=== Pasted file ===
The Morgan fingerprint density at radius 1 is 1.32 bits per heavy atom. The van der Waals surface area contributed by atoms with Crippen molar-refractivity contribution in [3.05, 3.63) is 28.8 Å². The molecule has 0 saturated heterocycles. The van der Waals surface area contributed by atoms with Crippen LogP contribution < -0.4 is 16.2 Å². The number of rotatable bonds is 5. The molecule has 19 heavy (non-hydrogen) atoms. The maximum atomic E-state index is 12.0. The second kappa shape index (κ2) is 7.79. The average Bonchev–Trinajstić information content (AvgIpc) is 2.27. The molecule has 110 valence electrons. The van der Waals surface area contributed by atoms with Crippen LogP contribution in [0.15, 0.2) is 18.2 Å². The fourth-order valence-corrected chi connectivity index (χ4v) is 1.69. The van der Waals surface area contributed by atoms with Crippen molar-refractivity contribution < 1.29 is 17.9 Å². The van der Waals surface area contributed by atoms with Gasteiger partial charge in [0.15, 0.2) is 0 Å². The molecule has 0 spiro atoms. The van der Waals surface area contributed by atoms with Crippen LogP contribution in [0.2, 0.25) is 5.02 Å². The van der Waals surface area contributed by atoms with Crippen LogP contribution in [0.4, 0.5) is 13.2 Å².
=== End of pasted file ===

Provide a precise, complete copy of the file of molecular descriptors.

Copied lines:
The Morgan fingerprint density at radius 1 is 1.32 bits per heavy atom. The van der Waals surface area contributed by atoms with Crippen molar-refractivity contribution in [3.05, 3.63) is 28.8 Å². The molecule has 0 saturated heterocycles. The van der Waals surface area contributed by atoms with Crippen LogP contribution < -0.4 is 16.2 Å². The number of rotatable bonds is 5. The molecule has 19 heavy (non-hydrogen) atoms. The maximum atomic E-state index is 12.0. The second kappa shape index (κ2) is 7.79. The average Bonchev–Trinajstić information content (AvgIpc) is 2.27. The molecule has 110 valence electrons. The van der Waals surface area contributed by atoms with Crippen LogP contribution in [0.15, 0.2) is 18.2 Å². The fourth-order valence-corrected chi connectivity index (χ4v) is 1.69. The van der Waals surface area contributed by atoms with Crippen molar-refractivity contribution < 1.29 is 17.9 Å². The van der Waals surface area contributed by atoms with Gasteiger partial charge in [0.15, 0.2) is 0 Å². The molecule has 0 spiro atoms. The van der Waals surface area contributed by atoms with Crippen LogP contribution in [0.2, 0.25) is 5.02 Å². The van der Waals surface area contributed by atoms with Crippen LogP contribution in [0.4, 0.5) is 13.2 Å².